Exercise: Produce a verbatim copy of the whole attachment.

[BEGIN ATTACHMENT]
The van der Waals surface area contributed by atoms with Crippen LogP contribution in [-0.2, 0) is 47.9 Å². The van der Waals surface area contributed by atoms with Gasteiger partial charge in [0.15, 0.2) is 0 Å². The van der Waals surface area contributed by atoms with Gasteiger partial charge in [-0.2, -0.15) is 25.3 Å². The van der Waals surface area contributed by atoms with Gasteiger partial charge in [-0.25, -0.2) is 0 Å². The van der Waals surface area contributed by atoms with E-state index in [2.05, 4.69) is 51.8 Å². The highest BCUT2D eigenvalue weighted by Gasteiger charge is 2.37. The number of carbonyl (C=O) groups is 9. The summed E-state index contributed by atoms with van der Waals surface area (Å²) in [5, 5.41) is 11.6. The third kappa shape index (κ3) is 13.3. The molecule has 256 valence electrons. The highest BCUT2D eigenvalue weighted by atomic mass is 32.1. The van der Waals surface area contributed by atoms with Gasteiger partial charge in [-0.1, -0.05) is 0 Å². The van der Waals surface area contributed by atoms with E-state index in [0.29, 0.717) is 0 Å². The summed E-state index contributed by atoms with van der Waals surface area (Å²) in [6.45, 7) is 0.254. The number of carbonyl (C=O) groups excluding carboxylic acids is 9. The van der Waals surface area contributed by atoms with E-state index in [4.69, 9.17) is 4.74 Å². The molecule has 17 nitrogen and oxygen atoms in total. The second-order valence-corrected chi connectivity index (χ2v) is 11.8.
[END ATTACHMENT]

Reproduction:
The van der Waals surface area contributed by atoms with Crippen LogP contribution in [-0.2, 0) is 47.9 Å². The van der Waals surface area contributed by atoms with Gasteiger partial charge in [0.15, 0.2) is 0 Å². The van der Waals surface area contributed by atoms with Gasteiger partial charge in [-0.2, -0.15) is 25.3 Å². The van der Waals surface area contributed by atoms with Gasteiger partial charge in [-0.25, -0.2) is 0 Å². The van der Waals surface area contributed by atoms with E-state index in [2.05, 4.69) is 51.8 Å². The highest BCUT2D eigenvalue weighted by Gasteiger charge is 2.37. The number of carbonyl (C=O) groups is 9. The summed E-state index contributed by atoms with van der Waals surface area (Å²) in [5, 5.41) is 11.6. The third kappa shape index (κ3) is 13.3. The molecule has 256 valence electrons. The highest BCUT2D eigenvalue weighted by atomic mass is 32.1. The van der Waals surface area contributed by atoms with Gasteiger partial charge in [-0.1, -0.05) is 0 Å². The van der Waals surface area contributed by atoms with E-state index in [0.29, 0.717) is 0 Å². The summed E-state index contributed by atoms with van der Waals surface area (Å²) in [6.45, 7) is 0.254. The number of carbonyl (C=O) groups excluding carboxylic acids is 9. The van der Waals surface area contributed by atoms with E-state index in [4.69, 9.17) is 4.74 Å². The molecule has 17 nitrogen and oxygen atoms in total. The second-order valence-corrected chi connectivity index (χ2v) is 11.8.